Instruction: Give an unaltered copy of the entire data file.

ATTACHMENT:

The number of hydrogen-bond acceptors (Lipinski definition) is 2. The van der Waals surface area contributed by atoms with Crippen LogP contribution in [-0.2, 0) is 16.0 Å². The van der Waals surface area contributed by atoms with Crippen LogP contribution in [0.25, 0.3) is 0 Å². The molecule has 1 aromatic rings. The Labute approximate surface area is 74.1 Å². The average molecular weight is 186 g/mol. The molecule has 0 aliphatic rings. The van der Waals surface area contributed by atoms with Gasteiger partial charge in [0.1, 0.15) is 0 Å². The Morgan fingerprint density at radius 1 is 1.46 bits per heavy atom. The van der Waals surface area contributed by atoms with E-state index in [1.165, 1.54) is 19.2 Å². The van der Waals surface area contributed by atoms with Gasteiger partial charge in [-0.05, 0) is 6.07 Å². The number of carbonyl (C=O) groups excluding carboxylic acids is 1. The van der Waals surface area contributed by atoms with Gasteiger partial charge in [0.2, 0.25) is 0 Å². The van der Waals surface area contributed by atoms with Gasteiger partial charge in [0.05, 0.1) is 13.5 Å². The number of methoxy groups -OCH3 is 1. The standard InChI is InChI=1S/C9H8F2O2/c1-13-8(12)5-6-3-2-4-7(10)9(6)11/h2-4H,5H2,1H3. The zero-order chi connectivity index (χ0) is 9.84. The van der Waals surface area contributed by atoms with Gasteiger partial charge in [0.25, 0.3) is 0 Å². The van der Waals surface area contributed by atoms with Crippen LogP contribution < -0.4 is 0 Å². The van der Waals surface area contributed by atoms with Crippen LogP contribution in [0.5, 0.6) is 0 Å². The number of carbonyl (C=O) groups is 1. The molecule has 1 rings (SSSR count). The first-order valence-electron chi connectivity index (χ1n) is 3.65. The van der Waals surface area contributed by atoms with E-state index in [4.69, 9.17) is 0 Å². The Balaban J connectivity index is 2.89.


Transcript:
The number of hydrogen-bond acceptors (Lipinski definition) is 2. The van der Waals surface area contributed by atoms with Crippen LogP contribution in [-0.2, 0) is 16.0 Å². The van der Waals surface area contributed by atoms with Crippen LogP contribution in [0.25, 0.3) is 0 Å². The molecule has 1 aromatic rings. The Labute approximate surface area is 74.1 Å². The average molecular weight is 186 g/mol. The molecule has 0 aliphatic rings. The van der Waals surface area contributed by atoms with Gasteiger partial charge in [0.1, 0.15) is 0 Å². The Morgan fingerprint density at radius 1 is 1.46 bits per heavy atom. The van der Waals surface area contributed by atoms with E-state index in [1.165, 1.54) is 19.2 Å². The van der Waals surface area contributed by atoms with Gasteiger partial charge in [-0.05, 0) is 6.07 Å². The number of carbonyl (C=O) groups excluding carboxylic acids is 1. The van der Waals surface area contributed by atoms with Gasteiger partial charge in [0.2, 0.25) is 0 Å². The van der Waals surface area contributed by atoms with Gasteiger partial charge in [0.05, 0.1) is 13.5 Å². The number of methoxy groups -OCH3 is 1. The standard InChI is InChI=1S/C9H8F2O2/c1-13-8(12)5-6-3-2-4-7(10)9(6)11/h2-4H,5H2,1H3. The zero-order chi connectivity index (χ0) is 9.84. The van der Waals surface area contributed by atoms with Gasteiger partial charge in [0.25, 0.3) is 0 Å². The van der Waals surface area contributed by atoms with Crippen LogP contribution < -0.4 is 0 Å². The van der Waals surface area contributed by atoms with Crippen LogP contribution in [0.5, 0.6) is 0 Å². The number of carbonyl (C=O) groups is 1. The molecule has 1 rings (SSSR count). The first-order valence-electron chi connectivity index (χ1n) is 3.65. The van der Waals surface area contributed by atoms with E-state index in [4.69, 9.17) is 0 Å². The Balaban J connectivity index is 2.89.